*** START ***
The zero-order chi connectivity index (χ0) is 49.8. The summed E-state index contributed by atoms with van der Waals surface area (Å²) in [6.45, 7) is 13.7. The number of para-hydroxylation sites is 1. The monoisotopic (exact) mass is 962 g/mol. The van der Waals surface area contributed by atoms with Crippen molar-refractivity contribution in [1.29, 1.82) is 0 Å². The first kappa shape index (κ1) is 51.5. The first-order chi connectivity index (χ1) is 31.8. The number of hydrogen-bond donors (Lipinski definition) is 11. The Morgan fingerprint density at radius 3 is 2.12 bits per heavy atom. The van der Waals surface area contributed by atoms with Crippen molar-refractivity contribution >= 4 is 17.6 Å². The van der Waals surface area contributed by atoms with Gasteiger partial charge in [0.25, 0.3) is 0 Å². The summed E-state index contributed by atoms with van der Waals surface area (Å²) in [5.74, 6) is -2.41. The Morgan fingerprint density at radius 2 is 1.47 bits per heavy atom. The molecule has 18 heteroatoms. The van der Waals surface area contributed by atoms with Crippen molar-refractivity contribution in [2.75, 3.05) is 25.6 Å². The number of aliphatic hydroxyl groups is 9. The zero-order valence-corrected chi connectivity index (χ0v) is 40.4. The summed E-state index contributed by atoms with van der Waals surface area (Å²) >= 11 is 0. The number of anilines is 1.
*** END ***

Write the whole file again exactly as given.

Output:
The zero-order chi connectivity index (χ0) is 49.8. The summed E-state index contributed by atoms with van der Waals surface area (Å²) in [6.45, 7) is 13.7. The number of para-hydroxylation sites is 1. The monoisotopic (exact) mass is 962 g/mol. The van der Waals surface area contributed by atoms with Crippen molar-refractivity contribution in [1.29, 1.82) is 0 Å². The first kappa shape index (κ1) is 51.5. The first-order chi connectivity index (χ1) is 31.8. The number of hydrogen-bond donors (Lipinski definition) is 11. The Morgan fingerprint density at radius 3 is 2.12 bits per heavy atom. The van der Waals surface area contributed by atoms with Crippen molar-refractivity contribution >= 4 is 17.6 Å². The van der Waals surface area contributed by atoms with Gasteiger partial charge in [0.25, 0.3) is 0 Å². The summed E-state index contributed by atoms with van der Waals surface area (Å²) in [5.74, 6) is -2.41. The Morgan fingerprint density at radius 2 is 1.47 bits per heavy atom. The molecule has 18 heteroatoms. The van der Waals surface area contributed by atoms with Crippen molar-refractivity contribution in [2.75, 3.05) is 25.6 Å². The number of aliphatic hydroxyl groups is 9. The zero-order valence-corrected chi connectivity index (χ0v) is 40.4. The summed E-state index contributed by atoms with van der Waals surface area (Å²) >= 11 is 0. The number of anilines is 1.